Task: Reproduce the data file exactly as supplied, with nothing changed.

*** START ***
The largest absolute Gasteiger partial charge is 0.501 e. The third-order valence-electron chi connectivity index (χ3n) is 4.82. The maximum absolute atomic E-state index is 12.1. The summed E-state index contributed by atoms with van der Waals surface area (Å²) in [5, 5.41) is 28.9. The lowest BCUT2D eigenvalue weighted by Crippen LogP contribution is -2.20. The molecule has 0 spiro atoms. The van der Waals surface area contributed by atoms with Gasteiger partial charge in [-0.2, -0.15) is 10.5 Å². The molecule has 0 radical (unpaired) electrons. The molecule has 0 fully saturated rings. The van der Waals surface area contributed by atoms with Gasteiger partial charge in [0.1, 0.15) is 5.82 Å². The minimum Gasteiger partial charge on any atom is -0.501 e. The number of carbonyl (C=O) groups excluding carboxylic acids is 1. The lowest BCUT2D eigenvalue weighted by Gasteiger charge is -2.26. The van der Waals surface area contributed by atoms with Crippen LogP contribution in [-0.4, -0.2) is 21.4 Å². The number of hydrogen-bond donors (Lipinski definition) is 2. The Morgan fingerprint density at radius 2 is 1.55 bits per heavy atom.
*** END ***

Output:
The largest absolute Gasteiger partial charge is 0.501 e. The third-order valence-electron chi connectivity index (χ3n) is 4.82. The maximum absolute atomic E-state index is 12.1. The summed E-state index contributed by atoms with van der Waals surface area (Å²) in [5, 5.41) is 28.9. The lowest BCUT2D eigenvalue weighted by Crippen LogP contribution is -2.20. The molecule has 0 spiro atoms. The van der Waals surface area contributed by atoms with Gasteiger partial charge in [-0.2, -0.15) is 10.5 Å². The molecule has 0 radical (unpaired) electrons. The molecule has 0 fully saturated rings. The van der Waals surface area contributed by atoms with Gasteiger partial charge in [0.1, 0.15) is 5.82 Å². The minimum Gasteiger partial charge on any atom is -0.501 e. The number of carbonyl (C=O) groups excluding carboxylic acids is 1. The lowest BCUT2D eigenvalue weighted by Gasteiger charge is -2.26. The van der Waals surface area contributed by atoms with Crippen LogP contribution in [-0.4, -0.2) is 21.4 Å². The number of hydrogen-bond donors (Lipinski definition) is 2. The Morgan fingerprint density at radius 2 is 1.55 bits per heavy atom.